I don't think I'm worried so much as how they'll get in trouble in nature as opposed to man-made troubles. E.g. getting loose on highways, across neighbor's yards, people breaking in and stealing them/accidentally leaving the gate open while hauling out my saddles.

But mostly the getting loose part.



I knew when I built this place what my hours were like, so I built accordingly: 24/7 turnout, shelter, automatic waterer, sacrifice paddock. That way nobody has to bring in, put out, water, etc. Maybe open a gate or throw some hay; that is within the capabilities of my husband and son if I'm delayed or the weather takes an unexpected violent turn.

Very good idea.


I have nearby people I can call on for help, and although I usually can't leave work at a moment's notice unless it's an absolute disaster, I'm not very far away if the need should arise.

At this point, if I kept my horses at home, I would have about a 1.5-2 hour commute that relies on public transportation. So what are back-up plans for those disaster situations? Excellent neighbors again? Or do you make sure you don't have that long of a commute?

morganpony86
Jan. 4, 2011, 11:29 AM
I don't see how it's that different being gone during the day versus sleeping at night - horses can do just about anything at any time.


I definitely see a difference. If I'm home, if there is a problem, I'm right there and am more likely to know there's a problem. Whereas at work, I'm a commute away. My oldest crashed through the fence at my boarding barn in the middle of the night last summer and the BO was woken up by the stuck pony (he was stuck in an alleyway between fencelines) and his BFF having conniptions, screaming "you're gonna get in trooooouble!!!"

RAyers
Jan. 4, 2011, 11:39 AM
I definitely see a difference. If I'm home, if there is a problem, I'm right there and am more likely to know there's a problem. Whereas at work, I'm a commute away. My oldest crashed through the fence at my boarding barn in the middle of the night last summer and the BO was woken up by the stuck pony (he was stuck in an alleyway between fencelines) and his BFF having conniptions, screaming "you're gonna get in trooooouble!!!"



Don't be so sure about that. I was on one side of my barn and a horse on the other ripped open his chest and never made a sound. There was no blood on the ground or the house walls. The only reason I found it was I had the vet coming out to look at the same horse for another reason.

My stalls are less than 10 feet from my bedrooom and there are many times when I don't hear things happening, e.g. when two horses took out 20 feet of 3 board fencing at midnight. I found it when I went out to do my normal night check. Who knows how long it had been down?

Yes, I do catch plenty of issues but no more than I would going out the barn once a day.

I have 5 horses at home (they are on 12 acres) and am gone up to 13 hours. I just make sure I see 20 legs on the ground when I feed.

Reed

Pookah
Jan. 4, 2011, 11:43 AM
I would befriend/hire a nearby student, farmsitter, vet tech, etc--because there is going to be a day when the horse needs eye meds 4x/day, or a neighbor calls you about a problem, etc. Just be prepared to pay for the times that you need help and can't be there (whether that is buying gift certificate to dinner for the neighbors that found your colicking horse, or paying a farm sitter). Better to be prepared for the worst and never have a problem.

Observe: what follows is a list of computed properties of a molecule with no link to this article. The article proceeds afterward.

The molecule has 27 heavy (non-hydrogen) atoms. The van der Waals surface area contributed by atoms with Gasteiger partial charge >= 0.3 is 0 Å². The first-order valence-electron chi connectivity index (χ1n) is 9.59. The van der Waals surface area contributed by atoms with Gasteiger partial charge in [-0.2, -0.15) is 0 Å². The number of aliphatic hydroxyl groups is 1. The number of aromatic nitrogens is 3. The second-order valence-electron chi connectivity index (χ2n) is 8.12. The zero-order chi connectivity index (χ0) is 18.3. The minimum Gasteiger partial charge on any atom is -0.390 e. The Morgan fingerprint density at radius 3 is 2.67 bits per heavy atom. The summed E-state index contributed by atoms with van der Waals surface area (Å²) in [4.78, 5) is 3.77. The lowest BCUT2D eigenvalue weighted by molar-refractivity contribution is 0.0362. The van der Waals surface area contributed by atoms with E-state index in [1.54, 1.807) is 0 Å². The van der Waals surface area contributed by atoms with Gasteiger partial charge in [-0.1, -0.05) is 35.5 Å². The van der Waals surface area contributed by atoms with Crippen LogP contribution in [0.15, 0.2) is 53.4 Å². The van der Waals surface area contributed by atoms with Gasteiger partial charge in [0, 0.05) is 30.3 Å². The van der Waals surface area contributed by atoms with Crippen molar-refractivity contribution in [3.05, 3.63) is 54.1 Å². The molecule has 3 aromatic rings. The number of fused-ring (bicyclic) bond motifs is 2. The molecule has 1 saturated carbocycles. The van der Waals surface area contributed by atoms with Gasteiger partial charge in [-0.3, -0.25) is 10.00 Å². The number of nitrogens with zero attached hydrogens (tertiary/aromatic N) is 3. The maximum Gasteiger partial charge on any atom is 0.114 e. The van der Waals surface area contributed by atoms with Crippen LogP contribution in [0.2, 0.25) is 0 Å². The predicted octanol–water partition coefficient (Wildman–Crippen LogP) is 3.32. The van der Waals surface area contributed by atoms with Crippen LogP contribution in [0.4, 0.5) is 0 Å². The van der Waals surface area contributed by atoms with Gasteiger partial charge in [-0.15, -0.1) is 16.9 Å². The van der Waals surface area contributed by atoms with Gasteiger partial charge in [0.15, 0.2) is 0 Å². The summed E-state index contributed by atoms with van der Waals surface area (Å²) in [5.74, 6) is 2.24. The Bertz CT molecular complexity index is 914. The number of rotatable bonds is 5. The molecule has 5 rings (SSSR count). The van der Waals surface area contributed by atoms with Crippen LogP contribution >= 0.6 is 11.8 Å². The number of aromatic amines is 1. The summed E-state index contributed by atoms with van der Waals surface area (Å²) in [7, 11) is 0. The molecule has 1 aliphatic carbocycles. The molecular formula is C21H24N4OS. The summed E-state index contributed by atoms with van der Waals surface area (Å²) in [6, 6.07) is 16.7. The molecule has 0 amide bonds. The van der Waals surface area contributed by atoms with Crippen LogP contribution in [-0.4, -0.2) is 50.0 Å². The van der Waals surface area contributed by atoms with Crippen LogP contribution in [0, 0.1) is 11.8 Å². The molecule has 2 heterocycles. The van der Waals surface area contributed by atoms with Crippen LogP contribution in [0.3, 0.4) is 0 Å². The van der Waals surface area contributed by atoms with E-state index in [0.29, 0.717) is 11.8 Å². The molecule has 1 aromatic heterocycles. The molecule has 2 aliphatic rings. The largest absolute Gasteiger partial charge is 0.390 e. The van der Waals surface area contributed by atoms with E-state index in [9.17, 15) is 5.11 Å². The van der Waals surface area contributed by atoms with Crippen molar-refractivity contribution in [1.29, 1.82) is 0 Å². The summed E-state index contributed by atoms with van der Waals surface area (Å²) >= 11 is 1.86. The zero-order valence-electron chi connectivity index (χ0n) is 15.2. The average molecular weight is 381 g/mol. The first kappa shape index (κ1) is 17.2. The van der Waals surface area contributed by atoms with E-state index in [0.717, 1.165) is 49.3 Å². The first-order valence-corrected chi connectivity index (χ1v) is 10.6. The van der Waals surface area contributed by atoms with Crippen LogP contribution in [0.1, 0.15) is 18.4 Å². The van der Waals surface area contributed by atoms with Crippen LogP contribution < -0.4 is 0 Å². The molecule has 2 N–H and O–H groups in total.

I also second designing the property to be as easy for horse care as possible, and personally after doing it both ways I wouldn't even consider building pastures without automatic waterers. Make sure that you are designing a place that will take little enough time for care that you don't end up consuming all of your riding time on barn chores.

rugbygirl
Jan. 4, 2011, 11:49 AM
Invest the time and effort it takes to be a good neighbor. That's probably the single best thing you can do for your horses if you are away a lot. Many people consider horses to be a bit of a nuisance, so the more effort they know you put into keeping them clean and safe, the more respect they tend to have for you (and by extension your horses.) Stuff has happened while we were gone, stuff has happened while we were there, but fencing in good repair, regular feeding times and an always-full water trough seems to keep them in line.

We have wonderful neighbors, and are careful to not abuse their good natures! We don't ask them to feed when we are away all the time, and make sure to thank them for the nice things they do for us and we try to reciprocate. They have kids who love our horses, and because we have a relationship, it was easy to communicate that the horses can have carrots, apples, but no sugar please. We were also able to communicate that the horses are young and therefore we'd appreciate having no one in the fence when we aren't home. We also clear out the paddocks of manure and try to keep the horse area looking decent (although we do struggle with mud in the Spring and late Fall...dirt paddocks, not sure what else to do...the horses have dry spots.)

Our neighbors call us when they see something amiss (like the "little brown horse attacked the big horse, but there was no blood.") :)

So far, so good...but good neighbors are no happy accident. You need to invest the time!

fivehorses
Jan. 4, 2011, 11:50 AM
I use to have two horses that had access to the barn, and a huge 25 acre pasture...and worked and sometimes did not get home till 7pm.

Now, I have 10 horses, and the mgt is much more intense. I have had to divide pastures, etc.

Also, some of the horses are older, or young, and well, they can be trouble.

Yesterday, I had quite the scare.